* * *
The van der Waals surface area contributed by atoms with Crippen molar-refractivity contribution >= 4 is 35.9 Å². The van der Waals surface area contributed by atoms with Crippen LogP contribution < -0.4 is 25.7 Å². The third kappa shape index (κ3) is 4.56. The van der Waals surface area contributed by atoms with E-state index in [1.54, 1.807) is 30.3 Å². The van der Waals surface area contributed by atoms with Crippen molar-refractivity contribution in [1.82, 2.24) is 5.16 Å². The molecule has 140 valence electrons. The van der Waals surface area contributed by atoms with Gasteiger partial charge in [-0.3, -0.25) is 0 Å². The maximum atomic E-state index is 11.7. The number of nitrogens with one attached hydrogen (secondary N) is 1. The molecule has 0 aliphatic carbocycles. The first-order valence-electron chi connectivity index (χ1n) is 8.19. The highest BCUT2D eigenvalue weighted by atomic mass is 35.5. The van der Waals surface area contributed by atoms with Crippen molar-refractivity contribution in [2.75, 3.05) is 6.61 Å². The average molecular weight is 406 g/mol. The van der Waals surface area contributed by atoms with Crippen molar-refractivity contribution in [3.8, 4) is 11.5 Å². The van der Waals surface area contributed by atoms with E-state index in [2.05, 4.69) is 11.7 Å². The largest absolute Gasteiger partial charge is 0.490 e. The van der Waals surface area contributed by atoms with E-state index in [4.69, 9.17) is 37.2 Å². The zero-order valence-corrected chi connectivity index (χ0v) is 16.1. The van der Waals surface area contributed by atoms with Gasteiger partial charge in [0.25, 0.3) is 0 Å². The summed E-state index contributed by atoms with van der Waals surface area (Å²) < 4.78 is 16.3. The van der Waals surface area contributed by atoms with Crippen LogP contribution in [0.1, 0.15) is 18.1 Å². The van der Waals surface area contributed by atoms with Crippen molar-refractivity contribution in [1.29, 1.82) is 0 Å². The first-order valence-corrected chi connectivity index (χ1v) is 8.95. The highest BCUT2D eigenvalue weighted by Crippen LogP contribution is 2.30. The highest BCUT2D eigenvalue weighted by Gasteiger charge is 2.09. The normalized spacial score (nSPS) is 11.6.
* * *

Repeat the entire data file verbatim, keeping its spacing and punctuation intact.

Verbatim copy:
The van der Waals surface area contributed by atoms with Crippen molar-refractivity contribution >= 4 is 35.9 Å². The van der Waals surface area contributed by atoms with Crippen LogP contribution < -0.4 is 25.7 Å². The third kappa shape index (κ3) is 4.56. The van der Waals surface area contributed by atoms with E-state index in [1.54, 1.807) is 30.3 Å². The van der Waals surface area contributed by atoms with Crippen molar-refractivity contribution in [1.82, 2.24) is 5.16 Å². The molecule has 140 valence electrons. The van der Waals surface area contributed by atoms with Gasteiger partial charge in [-0.3, -0.25) is 0 Å². The maximum atomic E-state index is 11.7. The number of nitrogens with one attached hydrogen (secondary N) is 1. The molecule has 0 aliphatic carbocycles. The first-order valence-electron chi connectivity index (χ1n) is 8.19. The highest BCUT2D eigenvalue weighted by atomic mass is 35.5. The van der Waals surface area contributed by atoms with Crippen molar-refractivity contribution in [2.75, 3.05) is 6.61 Å². The average molecular weight is 406 g/mol. The van der Waals surface area contributed by atoms with Crippen molar-refractivity contribution in [3.8, 4) is 11.5 Å². The van der Waals surface area contributed by atoms with E-state index in [2.05, 4.69) is 11.7 Å². The largest absolute Gasteiger partial charge is 0.490 e. The van der Waals surface area contributed by atoms with E-state index in [4.69, 9.17) is 37.2 Å². The zero-order valence-corrected chi connectivity index (χ0v) is 16.1. The van der Waals surface area contributed by atoms with Gasteiger partial charge in [0.25, 0.3) is 0 Å². The summed E-state index contributed by atoms with van der Waals surface area (Å²) < 4.78 is 16.3. The van der Waals surface area contributed by atoms with Crippen LogP contribution in [0.1, 0.15) is 18.1 Å². The van der Waals surface area contributed by atoms with Crippen molar-refractivity contribution in [1.29, 1.82) is 0 Å². The first-order valence-corrected chi connectivity index (χ1v) is 8.95. The highest BCUT2D eigenvalue weighted by Crippen LogP contribution is 2.30. The highest BCUT2D eigenvalue weighted by Gasteiger charge is 2.09. The normalized spacial score (nSPS) is 11.6.